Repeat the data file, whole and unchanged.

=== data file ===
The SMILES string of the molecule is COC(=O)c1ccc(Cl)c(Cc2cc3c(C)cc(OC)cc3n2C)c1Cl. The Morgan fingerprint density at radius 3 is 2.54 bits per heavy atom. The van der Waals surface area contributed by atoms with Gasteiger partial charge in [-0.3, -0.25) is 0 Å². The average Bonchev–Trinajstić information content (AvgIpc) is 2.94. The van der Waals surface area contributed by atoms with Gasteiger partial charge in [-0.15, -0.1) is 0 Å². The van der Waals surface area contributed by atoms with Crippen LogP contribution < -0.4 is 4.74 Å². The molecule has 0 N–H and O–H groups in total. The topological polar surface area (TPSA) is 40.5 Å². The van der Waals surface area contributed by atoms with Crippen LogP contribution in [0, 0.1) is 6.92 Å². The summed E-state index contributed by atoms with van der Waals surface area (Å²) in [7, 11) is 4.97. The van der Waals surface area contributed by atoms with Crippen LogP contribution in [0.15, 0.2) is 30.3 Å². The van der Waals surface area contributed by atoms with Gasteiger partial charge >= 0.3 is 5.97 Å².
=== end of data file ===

The SMILES string of the molecule is COC(=O)c1ccc(Cl)c(Cc2cc3c(C)cc(OC)cc3n2C)c1Cl. The Morgan fingerprint density at radius 3 is 2.54 bits per heavy atom. The van der Waals surface area contributed by atoms with Gasteiger partial charge in [-0.3, -0.25) is 0 Å². The average Bonchev–Trinajstić information content (AvgIpc) is 2.94. The van der Waals surface area contributed by atoms with Gasteiger partial charge in [-0.15, -0.1) is 0 Å². The van der Waals surface area contributed by atoms with Crippen LogP contribution < -0.4 is 4.74 Å². The molecule has 0 N–H and O–H groups in total. The topological polar surface area (TPSA) is 40.5 Å². The van der Waals surface area contributed by atoms with Crippen LogP contribution in [0, 0.1) is 6.92 Å². The summed E-state index contributed by atoms with van der Waals surface area (Å²) in [7, 11) is 4.97. The van der Waals surface area contributed by atoms with Crippen LogP contribution in [0.15, 0.2) is 30.3 Å². The van der Waals surface area contributed by atoms with Gasteiger partial charge >= 0.3 is 5.97 Å².